“We ain’t leaving until I hit a goldfish,” Fortner said to Blowe. 

That’s when the 3.9-pounder was caught — Fortner said he didn’t know it was a record at the time, and he said was just caught up in catching a goldfish to make sure he had all five species. Even after capturing the state record, Fortner and Blowe faced more trouble: the boat got stuck in the entrance of the creek when trying to leave, so the two spent one hour pushing the boat 100 yards out of the creek. 

By then, Fortner said it was only an hour or two until weigh-in, so he and Blowe spent the remainder of time fishing in creeks close to the tournament’s hub. When weigh-ins started Sunday morning, Fortner said he sensed he might’ve nonchalantly caught a record-breaking goldfish when he overheard one of his friends that was recording on Facebook Live. 

Someone else in the tournament had caught a goldfish that was 2.8 pounds, and his friend said that was almost the state record. Fortner — who already measured his goldfish unofficially himself and said it was well over three pounds — re-measured to make sure his scale wasn’t broke.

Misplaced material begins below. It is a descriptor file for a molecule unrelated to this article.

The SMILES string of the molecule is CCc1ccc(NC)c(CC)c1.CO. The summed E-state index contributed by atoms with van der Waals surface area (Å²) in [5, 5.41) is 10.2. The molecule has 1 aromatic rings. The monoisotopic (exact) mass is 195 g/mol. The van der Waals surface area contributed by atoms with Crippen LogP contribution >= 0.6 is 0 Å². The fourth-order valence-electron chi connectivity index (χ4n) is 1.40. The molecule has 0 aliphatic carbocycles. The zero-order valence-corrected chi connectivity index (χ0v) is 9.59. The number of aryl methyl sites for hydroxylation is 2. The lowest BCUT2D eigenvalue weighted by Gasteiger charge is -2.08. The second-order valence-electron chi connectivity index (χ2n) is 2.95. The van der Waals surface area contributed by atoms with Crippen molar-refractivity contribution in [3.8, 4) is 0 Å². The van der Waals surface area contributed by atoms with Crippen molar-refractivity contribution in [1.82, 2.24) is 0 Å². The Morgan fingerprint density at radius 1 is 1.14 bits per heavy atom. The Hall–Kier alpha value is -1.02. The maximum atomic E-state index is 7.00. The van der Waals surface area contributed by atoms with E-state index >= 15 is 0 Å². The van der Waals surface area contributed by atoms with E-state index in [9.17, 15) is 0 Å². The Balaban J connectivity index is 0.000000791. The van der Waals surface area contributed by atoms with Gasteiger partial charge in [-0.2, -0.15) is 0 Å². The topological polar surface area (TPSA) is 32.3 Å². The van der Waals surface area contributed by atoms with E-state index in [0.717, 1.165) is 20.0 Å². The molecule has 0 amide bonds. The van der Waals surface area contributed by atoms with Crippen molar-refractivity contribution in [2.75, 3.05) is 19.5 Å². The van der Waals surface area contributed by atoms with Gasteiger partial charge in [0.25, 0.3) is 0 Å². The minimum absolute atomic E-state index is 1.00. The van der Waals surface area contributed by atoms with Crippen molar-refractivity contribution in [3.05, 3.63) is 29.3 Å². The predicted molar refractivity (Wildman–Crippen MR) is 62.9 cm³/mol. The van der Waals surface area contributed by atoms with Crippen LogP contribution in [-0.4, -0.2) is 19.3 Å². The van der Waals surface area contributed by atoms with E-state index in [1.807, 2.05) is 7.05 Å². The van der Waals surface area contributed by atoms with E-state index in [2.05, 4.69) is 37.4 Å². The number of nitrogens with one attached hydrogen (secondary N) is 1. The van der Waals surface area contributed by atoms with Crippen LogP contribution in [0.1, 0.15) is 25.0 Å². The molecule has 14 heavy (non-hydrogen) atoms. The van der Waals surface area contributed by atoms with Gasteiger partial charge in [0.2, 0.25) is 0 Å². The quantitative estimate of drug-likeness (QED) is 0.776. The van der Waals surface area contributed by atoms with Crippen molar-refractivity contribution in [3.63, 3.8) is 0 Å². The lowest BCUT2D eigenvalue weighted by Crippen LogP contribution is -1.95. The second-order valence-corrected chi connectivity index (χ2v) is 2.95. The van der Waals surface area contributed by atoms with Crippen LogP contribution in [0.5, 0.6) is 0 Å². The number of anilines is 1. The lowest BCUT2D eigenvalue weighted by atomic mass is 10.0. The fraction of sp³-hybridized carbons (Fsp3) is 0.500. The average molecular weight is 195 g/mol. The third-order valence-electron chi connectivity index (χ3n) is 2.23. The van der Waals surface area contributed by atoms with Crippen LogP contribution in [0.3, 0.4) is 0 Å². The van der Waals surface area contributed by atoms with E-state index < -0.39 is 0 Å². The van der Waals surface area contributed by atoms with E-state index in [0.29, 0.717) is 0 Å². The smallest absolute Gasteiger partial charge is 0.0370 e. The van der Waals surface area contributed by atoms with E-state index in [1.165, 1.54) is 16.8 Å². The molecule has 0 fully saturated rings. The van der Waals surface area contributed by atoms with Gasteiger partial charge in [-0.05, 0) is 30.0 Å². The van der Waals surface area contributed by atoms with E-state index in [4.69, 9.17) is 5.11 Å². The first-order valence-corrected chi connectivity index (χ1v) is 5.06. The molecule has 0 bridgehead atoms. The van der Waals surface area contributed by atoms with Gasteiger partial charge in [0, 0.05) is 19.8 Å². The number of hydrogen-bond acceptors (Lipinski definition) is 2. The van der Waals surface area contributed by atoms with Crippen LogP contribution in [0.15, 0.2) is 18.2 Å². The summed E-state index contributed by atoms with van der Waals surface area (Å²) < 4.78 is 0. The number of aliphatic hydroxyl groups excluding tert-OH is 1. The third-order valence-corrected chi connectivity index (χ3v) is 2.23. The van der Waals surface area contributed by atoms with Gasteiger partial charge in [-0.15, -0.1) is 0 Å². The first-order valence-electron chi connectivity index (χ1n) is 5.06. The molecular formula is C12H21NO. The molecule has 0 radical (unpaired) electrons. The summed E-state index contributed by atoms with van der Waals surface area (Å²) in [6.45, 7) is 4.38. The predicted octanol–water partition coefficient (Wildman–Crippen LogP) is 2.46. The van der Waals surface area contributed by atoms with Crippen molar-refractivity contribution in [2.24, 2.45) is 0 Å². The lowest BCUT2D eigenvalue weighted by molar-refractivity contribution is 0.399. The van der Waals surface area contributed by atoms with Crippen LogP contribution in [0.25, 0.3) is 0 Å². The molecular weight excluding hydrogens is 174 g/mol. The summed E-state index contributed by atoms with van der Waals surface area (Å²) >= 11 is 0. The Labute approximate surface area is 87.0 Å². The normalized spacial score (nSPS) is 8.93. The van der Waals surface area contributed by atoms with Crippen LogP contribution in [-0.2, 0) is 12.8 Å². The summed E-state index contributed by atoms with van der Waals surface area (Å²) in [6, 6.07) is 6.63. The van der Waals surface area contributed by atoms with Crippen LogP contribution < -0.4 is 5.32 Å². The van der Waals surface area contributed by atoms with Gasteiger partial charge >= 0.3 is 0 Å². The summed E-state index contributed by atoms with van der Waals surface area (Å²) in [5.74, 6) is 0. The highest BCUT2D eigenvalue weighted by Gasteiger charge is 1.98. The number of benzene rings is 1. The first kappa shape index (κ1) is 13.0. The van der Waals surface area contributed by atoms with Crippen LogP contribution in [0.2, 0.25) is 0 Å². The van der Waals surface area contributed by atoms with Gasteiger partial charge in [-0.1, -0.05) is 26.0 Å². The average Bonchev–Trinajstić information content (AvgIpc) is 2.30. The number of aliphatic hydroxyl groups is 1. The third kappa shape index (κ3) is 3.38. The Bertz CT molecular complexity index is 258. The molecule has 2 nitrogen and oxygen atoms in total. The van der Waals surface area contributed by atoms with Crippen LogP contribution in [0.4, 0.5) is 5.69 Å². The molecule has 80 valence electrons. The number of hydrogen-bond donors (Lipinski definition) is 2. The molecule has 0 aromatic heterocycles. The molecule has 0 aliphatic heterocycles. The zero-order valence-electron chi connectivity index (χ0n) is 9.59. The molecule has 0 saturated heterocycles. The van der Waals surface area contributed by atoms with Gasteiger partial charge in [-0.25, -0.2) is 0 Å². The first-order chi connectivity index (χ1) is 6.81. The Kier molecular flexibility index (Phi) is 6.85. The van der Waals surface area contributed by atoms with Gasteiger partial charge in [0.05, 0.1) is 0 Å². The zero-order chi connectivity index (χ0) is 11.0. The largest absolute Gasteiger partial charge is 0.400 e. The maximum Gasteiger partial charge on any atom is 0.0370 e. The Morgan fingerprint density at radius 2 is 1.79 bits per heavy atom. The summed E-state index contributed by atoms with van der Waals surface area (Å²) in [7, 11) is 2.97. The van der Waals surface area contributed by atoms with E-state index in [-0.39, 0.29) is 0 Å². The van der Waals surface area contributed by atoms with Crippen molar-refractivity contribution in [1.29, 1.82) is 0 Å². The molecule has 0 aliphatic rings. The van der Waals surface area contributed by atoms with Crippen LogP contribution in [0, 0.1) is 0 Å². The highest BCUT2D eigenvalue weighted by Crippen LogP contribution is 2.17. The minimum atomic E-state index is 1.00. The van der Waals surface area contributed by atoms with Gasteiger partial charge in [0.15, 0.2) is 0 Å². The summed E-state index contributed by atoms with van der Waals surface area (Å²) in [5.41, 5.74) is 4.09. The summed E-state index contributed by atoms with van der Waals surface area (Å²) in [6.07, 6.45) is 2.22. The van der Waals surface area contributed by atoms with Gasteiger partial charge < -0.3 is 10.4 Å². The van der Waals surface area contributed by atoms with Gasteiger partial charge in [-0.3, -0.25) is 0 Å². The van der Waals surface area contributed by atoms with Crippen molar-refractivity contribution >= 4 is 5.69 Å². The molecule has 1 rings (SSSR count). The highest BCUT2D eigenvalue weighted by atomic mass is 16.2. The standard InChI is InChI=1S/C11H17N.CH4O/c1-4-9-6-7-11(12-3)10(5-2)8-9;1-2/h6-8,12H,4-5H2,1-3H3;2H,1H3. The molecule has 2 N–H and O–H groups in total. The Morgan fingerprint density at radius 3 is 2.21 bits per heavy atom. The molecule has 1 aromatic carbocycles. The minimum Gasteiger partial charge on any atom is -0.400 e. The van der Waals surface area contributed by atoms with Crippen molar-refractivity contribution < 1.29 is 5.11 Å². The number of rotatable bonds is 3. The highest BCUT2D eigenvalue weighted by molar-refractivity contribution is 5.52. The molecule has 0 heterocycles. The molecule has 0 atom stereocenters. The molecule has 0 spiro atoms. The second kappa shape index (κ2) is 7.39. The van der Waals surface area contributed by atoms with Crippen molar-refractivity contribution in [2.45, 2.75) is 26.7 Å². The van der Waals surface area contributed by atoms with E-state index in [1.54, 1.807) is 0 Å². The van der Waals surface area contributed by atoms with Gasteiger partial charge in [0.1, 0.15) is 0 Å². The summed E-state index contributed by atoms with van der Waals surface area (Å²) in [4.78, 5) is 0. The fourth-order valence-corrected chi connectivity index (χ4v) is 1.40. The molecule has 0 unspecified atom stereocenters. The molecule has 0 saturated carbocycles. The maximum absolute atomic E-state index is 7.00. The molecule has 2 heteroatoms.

Sure enough, he said, it was well over three pounds again. 

To verify results, a certified biologist from Virginia must approve the fish is the right species and that there are no signs of cheating with added weights in the fish. The biologist followed Fortner back to Chesterfield, weighed the goldfish on an official scale at Greentops Sporting Goods in Ashland, finished analyzing it and Fortner got a form to sign and send to the Virginia Department of Game and Inland Fisheries (VDGIF) for certification from their board. 

From being oblivious in the moment that he had the record for largest goldfish caught, to winning $1,500 and shattering Virginia’s state record, Fortner said through it all, he isn’t in it for the notoriety. 

“I’ve never been a fisherman or a bow fisherman that shot for records,” Fortner said. “I just love doing it and going out there.”

Other notable fish were caught at the tournament — including a 58-pound catfish — but Fortner said his goldfish stole the show because people couldn’t believe a goldfish could get that big. The reaction factor combined with the spontaneity of the record, Fortner said, melded this catch into one that tops his list as one of the most memorable fishes he’s caught. 

“It was the experience and the fish that made this really cool,” Fortner said. “I kind of put it on my upper side of bow fishing and fishing experiences because of the atmosphere, the timing, the fish — everything just kind of fell into place … It was just funny how the goldfish, out of all my bow fishing stuff, is my most notable fish that I’ve shot.”